Across the United States, Historically Black Colleges and Universities (HBCUs) provide educational homes for hundreds of thousands of African-American students. Small and community-focused, usually with fewer than 5,000 students, privately or publicly funded, and far-reaching in curriculum and tradition, these communities share a proud history of addressing educational equality and preparing many of the nation’s minority students for whatever life opportunities they seek.

Last week, at our annual HBCU Faculty Summit in our New York City office, we had the chance to host more than 50 professors and administrators from 16 HBCUs across the country. The 2011 summit had three themes: infrastructure, curriculum and partnership. We were pleased to lead thoughtful conversations around these themes and discuss the benefits Google Apps can bring to a campus. The summit also provided a unique opportunity for representatives from different HBCUs to come together and learn from one another. Click here to view photos from the Faculty Summit.

On the first day of the summit, nine HBCUs announced their decision to switch to Google Apps for Education. These schools included:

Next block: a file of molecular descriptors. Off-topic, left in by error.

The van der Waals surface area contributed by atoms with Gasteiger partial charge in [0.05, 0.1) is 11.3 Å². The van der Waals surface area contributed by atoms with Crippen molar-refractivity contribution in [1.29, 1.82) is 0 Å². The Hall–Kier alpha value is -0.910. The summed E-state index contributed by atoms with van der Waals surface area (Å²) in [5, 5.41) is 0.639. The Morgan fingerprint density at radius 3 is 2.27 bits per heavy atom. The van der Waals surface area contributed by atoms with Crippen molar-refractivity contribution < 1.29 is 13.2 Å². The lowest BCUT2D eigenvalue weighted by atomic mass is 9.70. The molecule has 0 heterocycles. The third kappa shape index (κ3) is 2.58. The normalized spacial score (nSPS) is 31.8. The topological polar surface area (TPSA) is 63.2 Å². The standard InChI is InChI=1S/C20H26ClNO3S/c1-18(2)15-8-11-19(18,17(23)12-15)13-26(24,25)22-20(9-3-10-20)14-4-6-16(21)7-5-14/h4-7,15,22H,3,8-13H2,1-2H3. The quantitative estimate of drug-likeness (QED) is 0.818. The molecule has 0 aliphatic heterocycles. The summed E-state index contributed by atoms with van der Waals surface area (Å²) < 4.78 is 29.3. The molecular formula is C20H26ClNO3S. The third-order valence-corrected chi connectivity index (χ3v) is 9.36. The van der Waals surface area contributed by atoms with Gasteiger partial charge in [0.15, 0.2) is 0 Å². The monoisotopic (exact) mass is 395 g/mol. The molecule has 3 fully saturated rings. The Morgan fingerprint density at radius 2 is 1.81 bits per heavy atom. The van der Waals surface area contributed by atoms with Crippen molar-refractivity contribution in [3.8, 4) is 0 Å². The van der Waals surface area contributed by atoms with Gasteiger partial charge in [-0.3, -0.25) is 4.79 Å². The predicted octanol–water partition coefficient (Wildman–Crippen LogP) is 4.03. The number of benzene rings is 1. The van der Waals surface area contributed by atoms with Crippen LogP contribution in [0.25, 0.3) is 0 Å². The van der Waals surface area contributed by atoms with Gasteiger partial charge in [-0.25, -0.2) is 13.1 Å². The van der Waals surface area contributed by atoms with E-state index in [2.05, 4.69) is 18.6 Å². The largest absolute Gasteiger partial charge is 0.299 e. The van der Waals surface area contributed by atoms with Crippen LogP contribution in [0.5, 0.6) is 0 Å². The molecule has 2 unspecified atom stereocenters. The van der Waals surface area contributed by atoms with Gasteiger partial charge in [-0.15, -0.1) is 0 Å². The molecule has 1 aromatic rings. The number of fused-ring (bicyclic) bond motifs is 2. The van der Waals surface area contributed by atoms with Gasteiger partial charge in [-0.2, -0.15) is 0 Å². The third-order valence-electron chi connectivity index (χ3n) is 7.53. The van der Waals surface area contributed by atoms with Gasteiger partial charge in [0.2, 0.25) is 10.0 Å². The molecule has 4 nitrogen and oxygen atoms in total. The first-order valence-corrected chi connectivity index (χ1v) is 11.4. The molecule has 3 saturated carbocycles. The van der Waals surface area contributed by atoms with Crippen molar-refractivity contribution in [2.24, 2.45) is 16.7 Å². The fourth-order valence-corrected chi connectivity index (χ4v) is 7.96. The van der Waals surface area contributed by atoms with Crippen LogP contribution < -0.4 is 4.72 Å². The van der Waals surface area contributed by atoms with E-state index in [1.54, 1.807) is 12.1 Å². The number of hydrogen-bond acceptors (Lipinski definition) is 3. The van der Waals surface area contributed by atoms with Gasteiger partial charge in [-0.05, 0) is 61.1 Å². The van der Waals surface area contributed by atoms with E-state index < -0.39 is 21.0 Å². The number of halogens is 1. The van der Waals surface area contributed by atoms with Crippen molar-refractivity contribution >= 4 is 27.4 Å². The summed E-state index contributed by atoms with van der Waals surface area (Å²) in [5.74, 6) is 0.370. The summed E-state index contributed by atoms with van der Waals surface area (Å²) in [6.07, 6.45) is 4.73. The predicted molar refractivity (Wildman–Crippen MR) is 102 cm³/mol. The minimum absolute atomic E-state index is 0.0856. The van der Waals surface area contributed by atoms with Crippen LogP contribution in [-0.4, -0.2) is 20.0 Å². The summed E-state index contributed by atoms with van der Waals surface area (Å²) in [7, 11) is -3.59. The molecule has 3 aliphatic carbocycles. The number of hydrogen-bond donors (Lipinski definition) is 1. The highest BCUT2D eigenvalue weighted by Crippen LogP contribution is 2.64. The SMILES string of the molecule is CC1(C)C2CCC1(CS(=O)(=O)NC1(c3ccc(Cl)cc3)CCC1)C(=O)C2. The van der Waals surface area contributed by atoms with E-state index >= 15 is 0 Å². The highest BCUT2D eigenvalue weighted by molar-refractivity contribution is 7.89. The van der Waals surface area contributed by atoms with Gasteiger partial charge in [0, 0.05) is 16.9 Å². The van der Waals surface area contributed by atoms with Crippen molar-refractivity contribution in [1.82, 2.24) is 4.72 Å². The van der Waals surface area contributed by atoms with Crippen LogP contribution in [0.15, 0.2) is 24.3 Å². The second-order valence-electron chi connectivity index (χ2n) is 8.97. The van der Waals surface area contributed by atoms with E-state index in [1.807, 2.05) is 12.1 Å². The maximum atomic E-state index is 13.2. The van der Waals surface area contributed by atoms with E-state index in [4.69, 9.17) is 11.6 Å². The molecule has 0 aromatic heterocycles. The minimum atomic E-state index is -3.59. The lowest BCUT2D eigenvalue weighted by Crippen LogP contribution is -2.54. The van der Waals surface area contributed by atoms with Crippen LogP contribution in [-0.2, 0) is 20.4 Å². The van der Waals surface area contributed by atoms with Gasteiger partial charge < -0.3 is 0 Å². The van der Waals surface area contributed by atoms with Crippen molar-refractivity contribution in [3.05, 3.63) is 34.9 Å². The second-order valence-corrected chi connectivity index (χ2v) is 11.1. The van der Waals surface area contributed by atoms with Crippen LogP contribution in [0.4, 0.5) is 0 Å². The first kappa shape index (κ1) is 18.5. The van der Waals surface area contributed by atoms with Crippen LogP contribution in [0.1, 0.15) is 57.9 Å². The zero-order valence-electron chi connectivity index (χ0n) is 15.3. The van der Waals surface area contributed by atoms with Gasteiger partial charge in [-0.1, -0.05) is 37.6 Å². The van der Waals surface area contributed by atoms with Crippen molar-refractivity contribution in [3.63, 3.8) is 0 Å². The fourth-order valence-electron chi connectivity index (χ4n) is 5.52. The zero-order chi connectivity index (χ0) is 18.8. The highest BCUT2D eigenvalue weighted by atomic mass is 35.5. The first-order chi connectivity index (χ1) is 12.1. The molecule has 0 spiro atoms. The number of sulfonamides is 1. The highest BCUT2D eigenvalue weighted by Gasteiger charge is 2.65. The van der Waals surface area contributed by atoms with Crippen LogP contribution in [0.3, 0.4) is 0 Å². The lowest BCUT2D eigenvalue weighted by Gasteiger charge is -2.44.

These schools joined another 13 HBCUs already using Google Apps, meaning that more than 100,000 HBCU students and faculty will have access to Google’s collaboration tools in the 2011-2012 school year.

Like all universities, HBCUs rely on technology like Apps to facilitate communication, collaboration and connectedness among their students, staff and alumni. To learn more about HBCUs turning to Google Apps to transform campus technology while cutting costs, read this white paper and today’s Enterprise Blog post about North Carolina A&T going Google. If you’re an administrator or ambassador at an HBCU and would like to go Google, visit the Google Apps for Education website and click on “Get Apps today.”

Posted by LaFawn Bailey, Global Diversity & Inclusion Specialist

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